By Ron Fassler
NY Summerfest has come and gone much like summer itself, and as fall has crept in, so has an original musical titled Aussie Song, part of the yearlong New York Theater Festival, which I saw at one of its four performances this weekend at the Hudson Guild Theatre in Chelsea. Based on the story of her parents, Frances Rae Key tells the tale of how her American father was rescued by the Australian military, along with two other sailors, when their ship went down during World War II, and how her mother fell in love with him while he was convalescing at a neighbor’s apartment in her building in a small Australian town. Building on the notion of how family is essential in living life fully and fulfilling one’s destiny, we follow the journey of the character of the author’s mother, Teddy Trager (Jordan Stam), from Aussie native, to war bride living with her new husband’s Texas family while he finishes his debt to Uncle Sam, and then on to their new life as a married couple in Florida, where they created a successful pre-school.
It’s a big undertaking, especially as Ms. Key is the show’s book writer, composer and lyricist. Usually this isn’t the job for one individual, though the late Jonathan Larson (Rent) and Lin-Manuel Miranda (Hamilton) have managed to pull it off. It wouldn’t insult Ms. Key to say that she is not quite in their league yet, but what she has managed is to tell these handed-down stories of her family with great care, open devotion and an eye towards making things as entertaining as possible. Utilizing a combination of Equity and non-Equity members, the mix of professional and non-professional blurs that line of distinction, as this is a most appealing group of twenty-six (including more than a few under the age of twelve).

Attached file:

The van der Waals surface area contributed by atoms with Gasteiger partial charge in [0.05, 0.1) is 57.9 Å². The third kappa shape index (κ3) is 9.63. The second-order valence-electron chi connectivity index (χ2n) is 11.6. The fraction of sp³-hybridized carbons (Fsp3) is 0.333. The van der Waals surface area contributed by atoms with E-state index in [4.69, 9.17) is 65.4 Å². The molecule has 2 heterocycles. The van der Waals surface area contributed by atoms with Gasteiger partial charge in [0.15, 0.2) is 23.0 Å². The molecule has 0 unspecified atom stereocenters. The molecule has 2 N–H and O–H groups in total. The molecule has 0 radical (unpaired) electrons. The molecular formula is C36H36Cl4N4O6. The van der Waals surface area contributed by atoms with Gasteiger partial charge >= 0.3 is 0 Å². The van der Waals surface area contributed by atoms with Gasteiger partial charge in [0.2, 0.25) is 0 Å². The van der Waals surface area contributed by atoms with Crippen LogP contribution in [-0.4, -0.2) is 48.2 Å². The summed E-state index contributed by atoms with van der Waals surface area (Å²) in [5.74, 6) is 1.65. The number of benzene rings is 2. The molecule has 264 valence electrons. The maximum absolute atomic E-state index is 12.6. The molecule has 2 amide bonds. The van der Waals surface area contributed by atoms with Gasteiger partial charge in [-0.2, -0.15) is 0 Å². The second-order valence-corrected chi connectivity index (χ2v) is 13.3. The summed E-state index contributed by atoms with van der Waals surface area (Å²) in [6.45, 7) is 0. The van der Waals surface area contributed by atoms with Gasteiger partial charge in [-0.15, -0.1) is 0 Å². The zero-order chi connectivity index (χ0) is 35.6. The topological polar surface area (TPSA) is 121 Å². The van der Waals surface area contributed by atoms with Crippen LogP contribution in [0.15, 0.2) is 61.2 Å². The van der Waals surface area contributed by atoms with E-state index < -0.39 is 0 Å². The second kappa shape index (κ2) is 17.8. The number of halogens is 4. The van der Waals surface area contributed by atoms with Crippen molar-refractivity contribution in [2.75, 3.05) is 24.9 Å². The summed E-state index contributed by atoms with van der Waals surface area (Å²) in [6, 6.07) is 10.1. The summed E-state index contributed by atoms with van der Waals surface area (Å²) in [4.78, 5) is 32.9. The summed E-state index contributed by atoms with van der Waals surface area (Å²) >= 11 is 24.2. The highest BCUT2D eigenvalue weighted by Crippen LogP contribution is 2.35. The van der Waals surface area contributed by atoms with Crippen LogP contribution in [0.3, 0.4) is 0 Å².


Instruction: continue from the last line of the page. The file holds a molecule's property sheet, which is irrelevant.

The company is led by Jordan Stam, who is totally winning as the young (and then slightly older) Teddy. She has a beautiful singing voice and both the ability to convey comedic and dramatic moments equally. It wouldn’t surprise me if we see her on Off-Broadway and Broadway stages very quickly. As her parents, Jerry Chapa and Georgia Kate Haege perform with ease and create thoroughly believable characters (they also sing very nicely too). As Raymond Key, the sailor who marries Teddy, William Demyan finds a bit of the grit under what is otherwise a perfectly nice guy.
And it’s a bit more of that grit the show might consider investigating. Though the director, Ellie Handel, works hard to make the story more dramatic than it is, Ms. Key would do well to find ways to take the story out of the realm of “nice” and more towards a tougher telling. I’m sure how her parents met, courted and persevered is a compelling one for her, but for audiences sitting for ninety intermission-less minutes it might need some fiction to go with the non-fiction in order to maximize its potential. As I understand it, this was a truncated version of what is ordinarily a longer piece, and perhaps there’s more meat on its bones when it’s performed in full. But I hope that length isn’t all it has to offer, as it felt that it still has a way to go to venture beyond the ordinary. Once Teddy comes to America two-thirds of the way in, the only dramatic hold it has over its audience is whether her husband will come back alive, and it’s not enough to sustain that tension. Nothing very eventful happens to her in her assimilation in America, which might be what was missing in this shorter telling. If that isn’t part of the show as it stands, it might be a worthwhile matter to explore (and again, perhaps sticking to all the facts is tying Ms. Key’s hands behind her back).
Still, this is a warm and lovely play that with some creative dramaturgy could go the distance and entertain audiences for a long while to come.
Aussie Song played September 30th through October 6th at the NY Summerfest at the Hudson Guild Theatre, 441 West 26th